On education issues, he's already warned New Yorkers he plans to "break" the public school "monopoly" and revise the APPR teacher evaluation system to make it even more punitive for teachers.
You know that agenda is coming as soon as January.
Charter operators have long said they're aiming at the charter cap next legislative session.
Expect Cuomo to push either an increase to the cap or a complete elimination of it.
And then there's this - charter backers dropped a lot of money in Senate campaigns these past months, and they're going to want payback:
One part of that payback?
Continuing to undercut mayoral control of NYC schools to benefit charter schools and eat away de Blasio's power:
De Blasio is going to have to contend with a GOP majority that used him as a foil in its upstate races, running ads that warned voters against restoring the NYC-dominated Democrats and their radical liberal friends to power.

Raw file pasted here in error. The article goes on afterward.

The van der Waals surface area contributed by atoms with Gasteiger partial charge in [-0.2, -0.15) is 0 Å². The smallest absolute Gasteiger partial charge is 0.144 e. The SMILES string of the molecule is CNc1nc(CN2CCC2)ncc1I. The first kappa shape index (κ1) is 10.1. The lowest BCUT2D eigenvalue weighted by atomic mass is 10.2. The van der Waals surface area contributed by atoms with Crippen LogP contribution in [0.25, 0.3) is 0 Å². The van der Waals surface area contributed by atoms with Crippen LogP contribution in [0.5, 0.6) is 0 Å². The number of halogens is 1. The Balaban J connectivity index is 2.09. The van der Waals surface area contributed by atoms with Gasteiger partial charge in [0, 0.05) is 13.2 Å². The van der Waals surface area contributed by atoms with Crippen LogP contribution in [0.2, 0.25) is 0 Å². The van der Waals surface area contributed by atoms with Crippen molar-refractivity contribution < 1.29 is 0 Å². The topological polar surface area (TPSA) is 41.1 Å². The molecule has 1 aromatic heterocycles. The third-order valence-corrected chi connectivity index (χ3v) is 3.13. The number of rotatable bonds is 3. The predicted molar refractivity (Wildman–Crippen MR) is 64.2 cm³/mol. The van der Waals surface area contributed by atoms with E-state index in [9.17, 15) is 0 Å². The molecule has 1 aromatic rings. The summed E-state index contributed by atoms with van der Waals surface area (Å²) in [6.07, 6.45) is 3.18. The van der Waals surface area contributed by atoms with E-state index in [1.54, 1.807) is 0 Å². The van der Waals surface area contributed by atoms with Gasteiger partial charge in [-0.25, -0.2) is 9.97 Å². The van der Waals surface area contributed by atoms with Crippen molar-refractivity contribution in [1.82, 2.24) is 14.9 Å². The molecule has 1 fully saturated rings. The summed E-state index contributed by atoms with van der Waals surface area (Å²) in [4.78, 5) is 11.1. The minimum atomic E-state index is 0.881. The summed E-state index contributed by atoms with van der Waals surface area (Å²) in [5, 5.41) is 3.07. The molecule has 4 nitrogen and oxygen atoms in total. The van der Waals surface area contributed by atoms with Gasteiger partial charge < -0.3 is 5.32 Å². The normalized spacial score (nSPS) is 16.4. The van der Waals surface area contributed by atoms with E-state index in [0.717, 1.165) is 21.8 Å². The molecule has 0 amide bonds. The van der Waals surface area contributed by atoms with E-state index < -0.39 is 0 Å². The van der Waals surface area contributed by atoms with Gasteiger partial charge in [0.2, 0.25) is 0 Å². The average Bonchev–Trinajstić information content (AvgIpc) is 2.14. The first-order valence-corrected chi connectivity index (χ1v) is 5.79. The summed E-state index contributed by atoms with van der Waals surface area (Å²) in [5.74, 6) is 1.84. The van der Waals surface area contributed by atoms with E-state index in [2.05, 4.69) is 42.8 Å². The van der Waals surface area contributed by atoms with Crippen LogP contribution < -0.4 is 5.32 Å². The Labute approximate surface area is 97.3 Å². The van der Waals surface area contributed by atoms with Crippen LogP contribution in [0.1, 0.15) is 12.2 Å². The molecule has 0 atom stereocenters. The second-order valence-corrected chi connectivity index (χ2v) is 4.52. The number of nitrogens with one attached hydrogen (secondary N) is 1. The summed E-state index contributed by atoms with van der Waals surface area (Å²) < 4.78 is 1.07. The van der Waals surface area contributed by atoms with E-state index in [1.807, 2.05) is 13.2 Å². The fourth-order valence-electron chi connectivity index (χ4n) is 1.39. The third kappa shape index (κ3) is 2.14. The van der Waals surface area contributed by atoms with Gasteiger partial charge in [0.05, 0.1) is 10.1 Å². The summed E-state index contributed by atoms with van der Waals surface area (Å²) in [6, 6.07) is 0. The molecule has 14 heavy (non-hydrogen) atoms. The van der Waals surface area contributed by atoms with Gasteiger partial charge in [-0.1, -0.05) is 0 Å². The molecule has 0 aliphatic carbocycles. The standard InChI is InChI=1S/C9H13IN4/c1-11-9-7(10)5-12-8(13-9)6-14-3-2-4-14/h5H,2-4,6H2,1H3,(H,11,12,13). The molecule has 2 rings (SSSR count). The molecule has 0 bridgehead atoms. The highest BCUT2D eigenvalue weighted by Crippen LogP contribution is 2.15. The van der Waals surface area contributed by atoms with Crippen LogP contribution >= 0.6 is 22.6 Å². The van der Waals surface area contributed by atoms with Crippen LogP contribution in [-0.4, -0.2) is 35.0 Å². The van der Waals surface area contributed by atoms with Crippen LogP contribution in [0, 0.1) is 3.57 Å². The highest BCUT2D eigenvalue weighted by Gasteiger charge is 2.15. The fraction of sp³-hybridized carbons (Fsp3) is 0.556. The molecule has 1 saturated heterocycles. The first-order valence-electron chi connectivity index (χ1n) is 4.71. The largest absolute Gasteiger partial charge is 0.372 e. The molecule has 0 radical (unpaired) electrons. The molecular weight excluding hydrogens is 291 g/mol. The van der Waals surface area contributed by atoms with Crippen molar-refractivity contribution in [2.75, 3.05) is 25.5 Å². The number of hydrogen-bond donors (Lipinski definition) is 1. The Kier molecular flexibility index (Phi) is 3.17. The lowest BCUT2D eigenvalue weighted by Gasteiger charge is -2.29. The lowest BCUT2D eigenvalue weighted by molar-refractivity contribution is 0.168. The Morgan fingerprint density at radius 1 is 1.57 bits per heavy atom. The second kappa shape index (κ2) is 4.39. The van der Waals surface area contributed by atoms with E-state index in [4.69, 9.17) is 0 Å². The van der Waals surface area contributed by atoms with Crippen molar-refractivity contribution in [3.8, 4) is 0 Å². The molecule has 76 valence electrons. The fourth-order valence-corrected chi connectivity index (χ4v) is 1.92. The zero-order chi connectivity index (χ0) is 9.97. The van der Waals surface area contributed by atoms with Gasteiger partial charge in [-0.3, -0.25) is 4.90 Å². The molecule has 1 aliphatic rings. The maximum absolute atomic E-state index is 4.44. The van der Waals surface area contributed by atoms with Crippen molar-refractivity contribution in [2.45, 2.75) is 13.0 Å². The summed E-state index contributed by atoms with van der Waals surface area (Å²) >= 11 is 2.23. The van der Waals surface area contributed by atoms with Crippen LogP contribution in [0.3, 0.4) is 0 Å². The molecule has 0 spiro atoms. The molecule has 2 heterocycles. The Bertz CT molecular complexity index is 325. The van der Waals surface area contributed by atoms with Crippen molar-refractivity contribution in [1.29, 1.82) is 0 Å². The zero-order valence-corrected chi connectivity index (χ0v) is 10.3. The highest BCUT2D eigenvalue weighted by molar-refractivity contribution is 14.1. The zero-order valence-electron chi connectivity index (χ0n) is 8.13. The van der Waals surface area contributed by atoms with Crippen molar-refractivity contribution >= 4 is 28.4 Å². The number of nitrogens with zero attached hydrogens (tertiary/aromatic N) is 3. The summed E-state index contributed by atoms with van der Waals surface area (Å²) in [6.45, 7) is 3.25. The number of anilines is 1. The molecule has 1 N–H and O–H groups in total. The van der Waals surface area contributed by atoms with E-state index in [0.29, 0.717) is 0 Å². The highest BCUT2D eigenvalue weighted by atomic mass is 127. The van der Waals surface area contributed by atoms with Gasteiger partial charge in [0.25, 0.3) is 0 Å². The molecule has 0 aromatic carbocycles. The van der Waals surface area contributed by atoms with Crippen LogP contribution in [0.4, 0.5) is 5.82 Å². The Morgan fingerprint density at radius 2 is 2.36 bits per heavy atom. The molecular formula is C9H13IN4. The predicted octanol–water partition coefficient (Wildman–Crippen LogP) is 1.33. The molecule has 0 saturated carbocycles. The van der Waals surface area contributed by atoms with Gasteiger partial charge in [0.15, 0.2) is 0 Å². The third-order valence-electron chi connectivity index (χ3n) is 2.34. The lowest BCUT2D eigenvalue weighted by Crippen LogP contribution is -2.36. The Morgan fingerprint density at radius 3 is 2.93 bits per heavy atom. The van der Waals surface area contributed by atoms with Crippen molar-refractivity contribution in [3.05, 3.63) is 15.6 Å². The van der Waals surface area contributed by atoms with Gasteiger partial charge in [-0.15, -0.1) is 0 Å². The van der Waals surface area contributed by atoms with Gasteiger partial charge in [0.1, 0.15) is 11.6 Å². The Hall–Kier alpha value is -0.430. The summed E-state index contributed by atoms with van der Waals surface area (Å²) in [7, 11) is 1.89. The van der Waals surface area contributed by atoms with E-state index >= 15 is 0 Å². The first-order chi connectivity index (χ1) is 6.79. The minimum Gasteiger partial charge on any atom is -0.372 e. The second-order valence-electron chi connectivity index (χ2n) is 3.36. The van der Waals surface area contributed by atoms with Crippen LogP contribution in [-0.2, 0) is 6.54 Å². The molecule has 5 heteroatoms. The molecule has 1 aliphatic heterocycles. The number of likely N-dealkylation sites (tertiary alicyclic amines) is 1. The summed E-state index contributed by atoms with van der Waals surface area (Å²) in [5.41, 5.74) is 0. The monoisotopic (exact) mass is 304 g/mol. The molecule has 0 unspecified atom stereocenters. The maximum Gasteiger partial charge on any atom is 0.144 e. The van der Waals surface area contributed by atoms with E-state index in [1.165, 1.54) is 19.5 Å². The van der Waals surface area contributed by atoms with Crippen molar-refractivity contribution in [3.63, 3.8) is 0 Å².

Two big fights loom this year in Albany that concern de Blasio considerably: Mayoral control of the NYC school system and the NYC rent laws, both of which are set to expire in June.
Charter school interests that was to see de Blasio’s power over the school system weakened and real estate interests that want to see the status quo maintained in the rent laws spent big money to help the Senate Republicans and Cuomo in this election cycle.
The Senate GOP’s victory last night, coupled with de Blasio’s rocky relationship with the governor do not bode well for the mayor in the 2015 legislative session.
When there was a charter-friendly mayor in office in NYC, charter backers loved mayoral control.
Now that there's a less charter-friendly mayor in power, they continue to want to undercut mayoral control - but only in ways that benefit charters or the education reform movement.
With charters subject to comptroller audit after last year's budget, I can see charter operators looking to undercut that accountability mechanism.
That might be a sideline to the re-do on mayoral control here - do away with the auditing power of the state and city comptrollers and put accountability responsibility on dependable charter friendly entities - like the SUNY charter board or the Regents.
It's going to be a rough two years if you're a student, parent of a student or teacher in a traditional public school.
The governor has vowed to break your school, he's got a State Senate ready to help him and there are a lot of money favors legislators are going to have to return to the charter industry after this last election cycle.
That means boom times for charters and education reformers.